Five ancient Greek coins confiscated by the New York County District Attorney were handed over by him to the Greek state during a formal ceremony at the DA’s office in New York City on Monday.
The five silver coins were found in the possession of a Rhode Island collector, medical doctor Arnold-Peter Weiss, 54, who was arrested for possession of stolen coins during a coin auction in Manhattan in January 2012. Weiss turned over to authorities a total of 20 coins as part of a plea bargain.
The five silver coins are dated to between the 6th and 4th centuries BC and include four staters and a didrachm, as follows: three staters from Thrace (northeastern Greece), respectively dated to circa 515-480 BC (Hercules head on obverse, engraved square on the reverse), c. 405-395 BC (Dionysus head, Boeotian shield) and c. 395-338 BC (shield, krater vessel); a stater from Opuntian Locris (central Greece), dated to c. 369-338 BC, with a head of Demeter on one side and Opuntian Ajax on the other; and a silver didrachm from the island of Evia or Euboea (off the east coast of Attica), dated to c. 375-357 BC, with a head of a Euboean cow and the nymph Euboea on the other.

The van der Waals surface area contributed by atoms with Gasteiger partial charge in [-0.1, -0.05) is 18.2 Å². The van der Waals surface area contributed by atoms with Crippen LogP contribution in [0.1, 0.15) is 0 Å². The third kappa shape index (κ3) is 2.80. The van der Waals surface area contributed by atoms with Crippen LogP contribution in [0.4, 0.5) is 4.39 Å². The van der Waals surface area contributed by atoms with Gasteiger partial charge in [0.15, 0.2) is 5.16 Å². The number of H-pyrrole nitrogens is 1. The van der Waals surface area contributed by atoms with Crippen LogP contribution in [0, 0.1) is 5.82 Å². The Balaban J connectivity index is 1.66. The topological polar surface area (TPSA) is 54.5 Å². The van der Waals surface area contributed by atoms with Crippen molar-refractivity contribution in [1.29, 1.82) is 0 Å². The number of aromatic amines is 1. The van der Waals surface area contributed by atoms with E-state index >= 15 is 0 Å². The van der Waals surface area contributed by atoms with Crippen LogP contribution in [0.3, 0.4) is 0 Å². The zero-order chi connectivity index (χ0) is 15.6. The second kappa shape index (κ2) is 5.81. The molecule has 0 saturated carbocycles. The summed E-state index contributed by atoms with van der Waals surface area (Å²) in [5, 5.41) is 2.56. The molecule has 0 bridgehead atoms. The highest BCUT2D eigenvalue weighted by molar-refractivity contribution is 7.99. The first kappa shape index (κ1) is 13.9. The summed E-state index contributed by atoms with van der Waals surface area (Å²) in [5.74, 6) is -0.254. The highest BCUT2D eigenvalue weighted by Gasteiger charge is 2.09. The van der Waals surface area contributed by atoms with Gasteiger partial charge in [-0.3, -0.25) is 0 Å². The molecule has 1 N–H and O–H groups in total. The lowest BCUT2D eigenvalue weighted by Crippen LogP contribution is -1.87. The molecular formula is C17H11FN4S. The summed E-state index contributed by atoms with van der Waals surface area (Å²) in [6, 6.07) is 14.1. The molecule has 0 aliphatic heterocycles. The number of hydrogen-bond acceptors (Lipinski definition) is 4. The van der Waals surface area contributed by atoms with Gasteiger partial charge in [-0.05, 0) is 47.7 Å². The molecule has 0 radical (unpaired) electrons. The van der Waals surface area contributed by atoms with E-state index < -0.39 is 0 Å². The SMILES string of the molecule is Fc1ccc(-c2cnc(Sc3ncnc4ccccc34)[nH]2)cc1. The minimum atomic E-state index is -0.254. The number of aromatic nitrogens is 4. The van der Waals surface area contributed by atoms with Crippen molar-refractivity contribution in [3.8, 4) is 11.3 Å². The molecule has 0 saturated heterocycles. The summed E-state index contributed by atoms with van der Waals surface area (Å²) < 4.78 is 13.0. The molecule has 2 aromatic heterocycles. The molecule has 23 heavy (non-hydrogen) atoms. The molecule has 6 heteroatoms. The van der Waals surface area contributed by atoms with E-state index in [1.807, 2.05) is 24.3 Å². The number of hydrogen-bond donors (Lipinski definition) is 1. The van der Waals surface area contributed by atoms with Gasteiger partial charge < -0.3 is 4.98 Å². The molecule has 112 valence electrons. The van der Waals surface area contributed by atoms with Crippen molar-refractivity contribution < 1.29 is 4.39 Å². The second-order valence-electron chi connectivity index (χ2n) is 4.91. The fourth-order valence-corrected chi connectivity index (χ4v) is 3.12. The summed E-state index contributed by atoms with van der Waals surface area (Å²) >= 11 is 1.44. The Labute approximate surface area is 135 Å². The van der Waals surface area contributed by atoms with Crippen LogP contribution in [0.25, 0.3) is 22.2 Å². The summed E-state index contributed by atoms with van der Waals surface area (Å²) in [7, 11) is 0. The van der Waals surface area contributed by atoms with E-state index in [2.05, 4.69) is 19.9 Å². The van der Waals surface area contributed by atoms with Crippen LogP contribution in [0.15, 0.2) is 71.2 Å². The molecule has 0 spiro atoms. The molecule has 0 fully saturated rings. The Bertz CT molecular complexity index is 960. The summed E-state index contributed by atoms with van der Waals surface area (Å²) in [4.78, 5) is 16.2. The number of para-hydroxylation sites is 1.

County DA Cyrus Vance, Jr. presented the coins to Greece’s representative, Ambassador Christos Panagopoulos, explaining the process of how the coins were found. Panagopoulos said the coins, which he said were “of notable beauty and incalculable archaeological value,” would go on exhibit at the Numismatic Museum of Athens.
[File photo of a tetradrachm from Eretria, Evia, 510-490 BC, depicting a bull or cow and an octopus. ANA-MPA, May 14, 2014